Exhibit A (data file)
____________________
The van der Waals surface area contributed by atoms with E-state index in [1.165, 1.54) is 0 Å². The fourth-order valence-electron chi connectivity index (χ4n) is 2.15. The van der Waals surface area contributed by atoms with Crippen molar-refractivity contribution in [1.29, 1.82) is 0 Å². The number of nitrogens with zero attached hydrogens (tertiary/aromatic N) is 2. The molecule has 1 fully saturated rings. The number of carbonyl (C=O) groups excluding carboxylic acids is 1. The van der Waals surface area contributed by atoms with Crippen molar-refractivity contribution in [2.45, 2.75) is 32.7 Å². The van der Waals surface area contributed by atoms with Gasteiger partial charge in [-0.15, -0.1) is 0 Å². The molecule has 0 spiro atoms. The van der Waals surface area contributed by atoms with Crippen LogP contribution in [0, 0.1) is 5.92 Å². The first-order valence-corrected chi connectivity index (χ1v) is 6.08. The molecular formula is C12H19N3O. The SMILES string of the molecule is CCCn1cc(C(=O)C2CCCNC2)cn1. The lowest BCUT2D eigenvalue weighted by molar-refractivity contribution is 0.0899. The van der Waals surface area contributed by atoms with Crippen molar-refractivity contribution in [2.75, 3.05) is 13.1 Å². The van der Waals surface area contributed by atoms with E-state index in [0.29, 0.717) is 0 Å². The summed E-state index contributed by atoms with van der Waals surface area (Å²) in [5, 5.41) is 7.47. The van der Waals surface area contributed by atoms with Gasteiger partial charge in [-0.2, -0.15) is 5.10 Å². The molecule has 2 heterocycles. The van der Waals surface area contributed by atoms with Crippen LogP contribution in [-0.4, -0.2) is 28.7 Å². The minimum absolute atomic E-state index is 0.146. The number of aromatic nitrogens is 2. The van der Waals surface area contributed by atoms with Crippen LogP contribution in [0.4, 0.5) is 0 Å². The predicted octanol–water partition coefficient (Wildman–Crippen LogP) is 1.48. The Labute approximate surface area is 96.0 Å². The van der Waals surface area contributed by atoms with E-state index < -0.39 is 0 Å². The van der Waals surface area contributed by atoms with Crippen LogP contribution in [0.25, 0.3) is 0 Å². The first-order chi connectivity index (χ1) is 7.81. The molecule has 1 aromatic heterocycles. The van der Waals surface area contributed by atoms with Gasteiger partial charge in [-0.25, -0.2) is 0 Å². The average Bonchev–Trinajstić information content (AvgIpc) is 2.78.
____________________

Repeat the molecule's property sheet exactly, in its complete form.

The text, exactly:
The van der Waals surface area contributed by atoms with E-state index in [1.165, 1.54) is 0 Å². The fourth-order valence-electron chi connectivity index (χ4n) is 2.15. The van der Waals surface area contributed by atoms with Crippen molar-refractivity contribution in [1.29, 1.82) is 0 Å². The number of nitrogens with zero attached hydrogens (tertiary/aromatic N) is 2. The molecule has 1 fully saturated rings. The number of carbonyl (C=O) groups excluding carboxylic acids is 1. The van der Waals surface area contributed by atoms with Crippen molar-refractivity contribution in [2.45, 2.75) is 32.7 Å². The van der Waals surface area contributed by atoms with Gasteiger partial charge in [-0.15, -0.1) is 0 Å². The molecule has 0 spiro atoms. The van der Waals surface area contributed by atoms with Crippen LogP contribution in [0, 0.1) is 5.92 Å². The first-order valence-corrected chi connectivity index (χ1v) is 6.08. The molecular formula is C12H19N3O. The SMILES string of the molecule is CCCn1cc(C(=O)C2CCCNC2)cn1. The lowest BCUT2D eigenvalue weighted by molar-refractivity contribution is 0.0899. The van der Waals surface area contributed by atoms with Crippen molar-refractivity contribution in [2.75, 3.05) is 13.1 Å². The van der Waals surface area contributed by atoms with E-state index in [0.29, 0.717) is 0 Å². The summed E-state index contributed by atoms with van der Waals surface area (Å²) in [5, 5.41) is 7.47. The van der Waals surface area contributed by atoms with Gasteiger partial charge in [-0.2, -0.15) is 5.10 Å². The molecule has 2 heterocycles. The van der Waals surface area contributed by atoms with Crippen LogP contribution in [-0.4, -0.2) is 28.7 Å². The minimum absolute atomic E-state index is 0.146. The number of aromatic nitrogens is 2. The van der Waals surface area contributed by atoms with Crippen LogP contribution in [0.4, 0.5) is 0 Å². The predicted octanol–water partition coefficient (Wildman–Crippen LogP) is 1.48. The Labute approximate surface area is 96.0 Å². The van der Waals surface area contributed by atoms with E-state index < -0.39 is 0 Å². The van der Waals surface area contributed by atoms with Crippen LogP contribution in [0.25, 0.3) is 0 Å². The first-order chi connectivity index (χ1) is 7.81. The molecule has 1 aromatic heterocycles. The van der Waals surface area contributed by atoms with Gasteiger partial charge in [-0.25, -0.2) is 0 Å². The average Bonchev–Trinajstić information content (AvgIpc) is 2.78.